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ARS Home » Northeast Area » Beltsville, Maryland (BHNRC) » Beltsville Human Nutrition Research Center » Food Components and Health Laboratory » Research » Research Project #426314

Research Project: Metabolism and Molecular Targets of Macro and Micro Food Components in the Development and Management of Obesity and Chronic Diseases

Location: Food Components and Health Laboratory

2019 Annual Report


Objectives
Diet is a modifiable factor that can influence the multitude of chronic health disorders that face the U.S. adult population, including type 2 diabetes, cardiovascular disease, some cancers, arthritis, endothelial dysfunction, and others. Through the experiments planned for this project, we will attempt to improve the understanding of the influence of diet on chronic disease. We will investigate direct effects of diet on cardiometabolic profile and additionally factors that influence weight gain, which increases risk for chronic disease. Objective 1. Determine the energy content of specific foods in the context of a mixed diet, and the absorption, metabolism and impact on biomarkers for health promotion of these foods or their macro and micro components. Objective 2. Determine the influence and interaction of the composition of food intake and exercise on glucoregulation, cardiometabolic profile, and metabolic flexibility (fuel management). Objective 3. Determine the extent to which the day-to-day variation in daily voluntary food intake, measured over at least 3 months, is related to diet composition, physical activity, and changes in physiological and metabolic markers related to energy balance, satiety and hunger.


Approach
Diet is a modifiable lifestyle factor that can influence the multitude of chronic diseases faced by an increasing proportion of the U.S. population, including type 2 diabetes, hypertension, vascular dysfunction, cardiovascular disease, cancer, and arthritis. Moreover, the widespread global prevalence of these diseases threatens the quality of life and places additional stresses on an already overburdened health care system. This project, through highly controlled human feeding studies, will target specific factors which influence risk for and development of chronic disease. First, research will be conducted to improve accuracy of the energy value of foods, which can impact weight gain, a risk factor for chronic disease. Second, research will be conducted to investigate dietary factors that can influence cardiometabolic profile, i.e. risk for cardiovascular disease, stroke, or diabetes. Third, we will study how diet influences voluntary food intake, again impacting weight gain, a risk factor for chronic disease. The outcomes of this research will provide a better understanding of 1) the energy content of specific foods in the context of a mixed diet, and the absorption, metabolism and impact on biomarkers for health promotion of these foods or their components, 2) dietary and lifestyle influences on diabetes and cardiovascular disease risk, and 3) the extent to which the day-to-day variation in daily voluntary food intake is related to diet composition. This research will fill knowledge gaps in the metabolism of macro and micro food components related to the development and management of obesity and chronic diseases, and provide a scientific basis for dietary recommendations and nutrition policy.


Progress Report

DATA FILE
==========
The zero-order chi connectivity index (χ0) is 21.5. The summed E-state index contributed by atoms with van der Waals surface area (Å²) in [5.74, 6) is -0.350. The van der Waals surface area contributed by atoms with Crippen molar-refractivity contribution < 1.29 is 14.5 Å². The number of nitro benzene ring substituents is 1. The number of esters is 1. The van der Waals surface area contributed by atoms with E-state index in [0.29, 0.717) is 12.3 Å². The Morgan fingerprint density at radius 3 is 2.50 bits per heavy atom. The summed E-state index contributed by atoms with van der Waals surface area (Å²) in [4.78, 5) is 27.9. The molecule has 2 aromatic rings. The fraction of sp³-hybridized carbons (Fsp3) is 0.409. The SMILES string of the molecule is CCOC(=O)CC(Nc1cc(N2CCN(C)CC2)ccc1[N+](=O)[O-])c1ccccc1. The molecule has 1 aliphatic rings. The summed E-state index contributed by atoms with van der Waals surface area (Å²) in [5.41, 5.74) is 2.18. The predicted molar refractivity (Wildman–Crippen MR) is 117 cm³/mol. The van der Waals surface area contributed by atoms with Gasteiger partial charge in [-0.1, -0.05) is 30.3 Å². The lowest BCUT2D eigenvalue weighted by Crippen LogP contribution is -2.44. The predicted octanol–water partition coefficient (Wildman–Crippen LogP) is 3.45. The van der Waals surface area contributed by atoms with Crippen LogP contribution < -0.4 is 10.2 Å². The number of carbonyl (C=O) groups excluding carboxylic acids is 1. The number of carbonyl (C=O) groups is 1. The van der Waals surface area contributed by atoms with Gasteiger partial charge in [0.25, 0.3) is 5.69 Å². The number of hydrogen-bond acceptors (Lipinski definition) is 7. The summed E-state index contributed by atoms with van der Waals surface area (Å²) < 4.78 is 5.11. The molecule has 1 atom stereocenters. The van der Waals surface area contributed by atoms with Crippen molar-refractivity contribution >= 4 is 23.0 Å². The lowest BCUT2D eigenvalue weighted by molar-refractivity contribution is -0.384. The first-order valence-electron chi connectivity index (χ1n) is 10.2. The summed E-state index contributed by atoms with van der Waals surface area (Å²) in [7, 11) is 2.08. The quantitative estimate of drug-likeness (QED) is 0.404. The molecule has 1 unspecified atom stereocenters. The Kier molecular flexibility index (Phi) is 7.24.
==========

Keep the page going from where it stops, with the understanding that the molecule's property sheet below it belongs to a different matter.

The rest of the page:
This is the final report for the project 8040-51530-010-00D entitled “Metabolism and Molecular Targets of Macro and Micro Food Components in the Development and Management of Obesity and Chronic Diseases” which terminated in January 2019. This project plan is linked to the National Program 107 Plan, focusing on Component 3 to provide a Scientific Basis for Dietary Guidance. Progress has been made addressing Problem Statement 1A (Determine Agricultural Practices that Influence the Nutritional Status of Americans), 3A (Improve the Scientific Basis for Updating National Dietary Standards and Guidelines), 3B (Identify Roles of Food, Food Components and Physical Activity in Promoting Health and Preventing Disease), and 4A (Understand the Causes and Effects of Obesity and Obesity-Related Disorders) through human studies investigating calorie absorption, energy metabolism, sugar metabolism, food intake regulation, and factors related to risk for cardiovascular disease, diabetes and obesity. During the final year of this project, data from a study on voluntary food intake was collated, and daily energy (calorie) and nutrient intake was determined over the course of two 3-week periods of free-choice (voluntary) food intake. These data are helping us understand how different dietary components affect free-choice calorie consumption, contributing to progress for Objective 3. Also, during the final year of this project, a study of men and women consuming mixed berries (strawberries, blueberries, blackberries, red raspberries, cranberries), was conducted to determine how berry consumption affects glucose (blood sugar) metabolism. All of these berries contain anthocyanins, a class of red, blue, and purple hues in plants, and are one of the main classes of compounds gaining substantial attention in regard to obesity. Studies have found that rodents consuming a high fat diet gain less weight when also consuming these colorful pigments. This study includes dietary treatments to help identify which components of berries (fiber or anthocyanins) may be responsible for their observed metabolic effects. This research expands on an earlier study of men consuming blackberries. Over the five-year span of this project, significant progress has been made in meeting the objectives of this project. For Objective 1, the energy value was determined for almonds, walnuts, and cashews. These studies found that the calorie content listed on the food label (the metabolizable energy content) of these nuts is 17% to 25% higher than what was measured in this series of studies. Further, it was established from these studies that processing of almonds (roasting, chopping or grinding) further alters the calorie content - roasting and chopping or grinding increases the calorie content. There are several significant and impactful outcomes of this research. First, a new method was developed to determine the calorie (energy) content of foods (in this case nuts) when they are fed as part of a diet. This new methodology has not existed previously, and builds on research that was conducted in the late 1890s and early 1900s that is still the basis for food labeling. Second, the impact of food processing on calorie content of nuts was established. Third, these data have provided nut growers, processors, and the food industry, with more accurate data with which to better inform consumers. Based on the success of this research, the research will be expanded to other plant-based foods in the new project 8040-51530-011-00D. For objective 2, initial studies were completed that improved analysis of calorimetry (breath gas) data as a means to measure metabolic state. This research impacted the field by providing scientists better tools to determine metabolic fuel use and energy expenditure with much greater accuracy. Subsequently, these tools were applied to studying metabolic flexibility in the elderly. Results from this research provided guidance to clinicians on how and when to prescribe minimal intensity exercise to the elderly in order to decrease insulin resistance, and improve blood sugar and metabolic fuel use in this sedentary population. Additional research was completed with berries, including blackberries and mixed berries, to investigate the effect of berries on glucose metabolism. Results from these studies, demonstrating improvement in how the body metabolizes glucose after consumption of blackberries, provide a scientific basis for dietary guidance, and impact dietary recommendations. Objective 3 focused on voluntary food intake. Progress was made toward meeting this objective. A study was completed to determine if consumption of mixed nuts influences food intake and choice. Included in this study were measures to determine how personality characteristics affect food choice, including mood, stress, tendency to seek approval, tendency to avoid criticism, tendency toward food cravings, and approach to food intake control. Data analyses from this study is continuing in the new project. In conclusion, significant progress has been made in meeting the research objectives of the project during the past 5 years. Because of the importance of these research objectives and their impact thus far, additional research will be conducted to further advance these objectives, as well as objectives focused on new research directions, as described in the new project 8040-51530-011-00D.